In a case that had far reaching implications for Google, Oracle and developers, a jury in San Francisco has ruled in favor of Google over a claim from Oracle and the use of Java APIs in Android. At the heart of the case were 37 APIs which Google, at the behest of Oracle back in the day, used in the development of Android. Google argued successfully that the APIs fell under fair use and were not subject to licensing or patent infringement. While it was never fully disclosed how much Oracle was seeking in damages, it has been suggested it would have been upwards of $9 billion.
This is not the first time the question of Java APIs have come to court between Google and Oracle. The first case was overturned in 2012 (which Google also won) and thus this year’s re-trial. This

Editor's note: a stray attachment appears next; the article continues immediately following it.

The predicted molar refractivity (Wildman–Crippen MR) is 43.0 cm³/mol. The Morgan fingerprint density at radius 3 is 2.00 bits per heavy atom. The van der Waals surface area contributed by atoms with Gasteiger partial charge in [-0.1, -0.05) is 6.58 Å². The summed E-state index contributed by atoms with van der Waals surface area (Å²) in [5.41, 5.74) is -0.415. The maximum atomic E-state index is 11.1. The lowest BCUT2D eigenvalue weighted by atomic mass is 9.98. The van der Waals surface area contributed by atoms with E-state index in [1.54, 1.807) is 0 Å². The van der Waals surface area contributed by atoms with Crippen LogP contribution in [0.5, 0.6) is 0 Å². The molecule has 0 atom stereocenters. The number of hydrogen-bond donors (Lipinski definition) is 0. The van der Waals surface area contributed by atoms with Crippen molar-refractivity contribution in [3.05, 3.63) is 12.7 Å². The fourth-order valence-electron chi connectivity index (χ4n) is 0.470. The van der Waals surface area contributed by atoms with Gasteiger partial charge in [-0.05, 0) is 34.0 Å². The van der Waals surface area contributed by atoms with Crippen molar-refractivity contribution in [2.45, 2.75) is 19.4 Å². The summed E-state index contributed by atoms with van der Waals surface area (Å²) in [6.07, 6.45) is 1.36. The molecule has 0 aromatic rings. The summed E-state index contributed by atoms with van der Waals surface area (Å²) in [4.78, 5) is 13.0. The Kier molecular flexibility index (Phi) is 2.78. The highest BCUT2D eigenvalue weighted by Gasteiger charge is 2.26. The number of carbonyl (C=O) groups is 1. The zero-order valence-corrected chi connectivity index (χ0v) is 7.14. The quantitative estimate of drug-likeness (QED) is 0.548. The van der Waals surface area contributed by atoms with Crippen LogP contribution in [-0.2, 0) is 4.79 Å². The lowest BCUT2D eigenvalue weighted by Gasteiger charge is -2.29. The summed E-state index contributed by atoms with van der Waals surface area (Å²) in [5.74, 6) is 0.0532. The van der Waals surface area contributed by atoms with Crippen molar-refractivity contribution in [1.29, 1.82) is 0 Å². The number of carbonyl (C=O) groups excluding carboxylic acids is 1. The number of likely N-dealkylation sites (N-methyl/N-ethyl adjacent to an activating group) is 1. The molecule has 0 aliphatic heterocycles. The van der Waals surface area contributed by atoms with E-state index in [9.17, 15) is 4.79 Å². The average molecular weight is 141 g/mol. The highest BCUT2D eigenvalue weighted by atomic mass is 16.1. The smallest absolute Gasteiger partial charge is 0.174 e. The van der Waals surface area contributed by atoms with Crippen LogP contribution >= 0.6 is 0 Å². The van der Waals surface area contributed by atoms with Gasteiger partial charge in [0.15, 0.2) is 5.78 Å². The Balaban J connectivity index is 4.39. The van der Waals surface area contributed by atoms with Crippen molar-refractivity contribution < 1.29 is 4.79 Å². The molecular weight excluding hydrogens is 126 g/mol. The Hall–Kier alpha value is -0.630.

decision, too, will likely go to appeal but it is becoming ever more difficult for Oracle to win this case at this point.
Oracle, who now owns the create of Java, Sun Microsystems, argued that Google had blatantly copied code and used the APIs in Android. Google argued that the APIs had always been free and open for anyone to use, including themselves. They did so and in fact Sun Microsystems at the time never had an issue with it – indeed encouraged the APIs to be used. That all changed when they were purchased by Oracle who almost immediately started litigation against Google over the APIs.
In a broader view, this is a huge win for developers who have leveraged fair use APIs, not just those of the companies involved. If Oracle had won this case, countless other APIs used ubiquitously throughout the tech industry could have been subject to licensing and litigation. It could have but a serious dent in application development at best and shut down significant sectors of the tech industry at worst.
We haven’t heard the last of this case but today at least, it is a win for Google – again.